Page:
A sharp schism divides acts one and two, bridged by a series of side-splitting, unhinged monologues that lead to intermission. Iryes delivers an operatic performance that underscores the depth of Ty’s emasculation. He’s not unemployed!—he reminds us as he describes the size of his genitals—he freelances. After intermission, we descend almost immediately into full-on Sarah Kane-esque Theatre of Catastrophe. There’s no more theorizing about gender or race, only the brutal exercise of power, oppression, and degradation through the control of resources.

This tonal tectonic shift, I would argue, is not the play’s liability but rather its point. We are laughing our way into oblivion. The horrors of the second half are the direct consequence of the comedy in the first. The dehumanization is simultaneously hard to watch and hard to look away from. The laughter from earlier scenes becomes a bone in one’s throat.

Compartmentalization isn’t intrinsically a bad thing—it’s necessary to functioning in a profoundly dysfunctional society. In fact, The Mothers doesn’t offer an alternative way of moving through the world. That’s not a critique. It’s not a playwright’s job to solve intractable problems. In moments, the script points to what Naomi Klein termed disaster capitalism: a strategy where crises compound in a way that leaves a populace unable to do anything but respond to what’s immediately in front of it. The culture of response that emerges creates an opportunity for hegemonic neoliberal forces to exploit a destabilized society.

The Mothers posits that we’ve lost the ability to see other people’s children as fully human. Moench underscores our complicity via desensitization, apathy, and the commodification of our attention. How much more of our own humanity do we have to lose when we find ourselves face-to-face with the unconscionable?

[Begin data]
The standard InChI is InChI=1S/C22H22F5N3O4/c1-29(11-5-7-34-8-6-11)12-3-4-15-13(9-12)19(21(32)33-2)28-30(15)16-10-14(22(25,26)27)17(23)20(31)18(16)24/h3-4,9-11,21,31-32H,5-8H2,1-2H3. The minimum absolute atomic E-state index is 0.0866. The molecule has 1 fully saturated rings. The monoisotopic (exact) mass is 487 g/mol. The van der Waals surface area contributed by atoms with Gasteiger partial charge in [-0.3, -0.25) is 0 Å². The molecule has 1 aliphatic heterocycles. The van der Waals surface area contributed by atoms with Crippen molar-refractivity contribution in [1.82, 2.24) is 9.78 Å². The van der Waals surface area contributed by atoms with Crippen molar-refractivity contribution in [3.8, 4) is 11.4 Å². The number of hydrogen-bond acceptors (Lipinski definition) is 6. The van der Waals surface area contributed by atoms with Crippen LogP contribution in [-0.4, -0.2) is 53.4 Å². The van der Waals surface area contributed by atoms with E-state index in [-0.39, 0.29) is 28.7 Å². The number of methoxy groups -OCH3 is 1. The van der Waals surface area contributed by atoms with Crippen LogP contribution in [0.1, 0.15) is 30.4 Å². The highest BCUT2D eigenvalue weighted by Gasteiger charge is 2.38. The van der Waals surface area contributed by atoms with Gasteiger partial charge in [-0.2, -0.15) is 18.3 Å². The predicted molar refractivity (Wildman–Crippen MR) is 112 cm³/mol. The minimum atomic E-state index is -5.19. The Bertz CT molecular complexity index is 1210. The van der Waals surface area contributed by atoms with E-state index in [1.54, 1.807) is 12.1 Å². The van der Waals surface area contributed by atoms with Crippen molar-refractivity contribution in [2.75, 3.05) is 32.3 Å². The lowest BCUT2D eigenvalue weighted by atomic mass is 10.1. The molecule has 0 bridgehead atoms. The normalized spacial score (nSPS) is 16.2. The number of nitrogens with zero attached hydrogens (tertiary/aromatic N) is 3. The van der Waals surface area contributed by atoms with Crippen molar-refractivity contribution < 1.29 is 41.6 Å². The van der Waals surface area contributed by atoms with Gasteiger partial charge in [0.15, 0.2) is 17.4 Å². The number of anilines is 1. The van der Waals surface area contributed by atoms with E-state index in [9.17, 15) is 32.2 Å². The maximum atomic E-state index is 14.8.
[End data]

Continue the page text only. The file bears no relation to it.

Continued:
Bias alert: Collaborated with Stephanie Shum and Gaby Labotka.

The Mothers runs at The Gift Theatre through March 3rd.

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At Rescripted, we believe in arts criticism from multiple perspectives. Read what other Chicago critics are saying about The Mothers at TheatreinChicago.com!

Vick – Krystel McNeil
Meg – Stephanie Shum
Arianna – Caren Blackmore
Gladys – Lynnette Li
Ty – Alex Iryes
Understudies – Paige Jordan (Vick), Carolyn Plurad (Meg), Kandace Mack (Arianna), Georgia Dib (Gladys) and Matthew Martin (Ty)

Playwright – Anna Ouyang Moench
Director – Halena Kays
Scenic Designer – Lauren Nichols
Lighting Designer – Josiah Croegaert
Master Electrician – Diane Fairchild
Dialect Coach – Neal Ruperto Davis
Stage Manager – Sarah Luse
Production Manager – Jennifer Aparicio
Technical Director – David Preis
Costume Designer – Gregory Graham
Sound Designer & Original Music – Jeffrey Levin
Properties Designer – Lily Anna Berman
Intimacy / Violence Director – Gaby Labotka
Assistant Stage Manager – Lili Bjorklund
Assistant Violence Director – Thomas Russell
Assistant Intimacy Director – Alyssa Vera Ramos
Casting / Access – Emjoy Gavino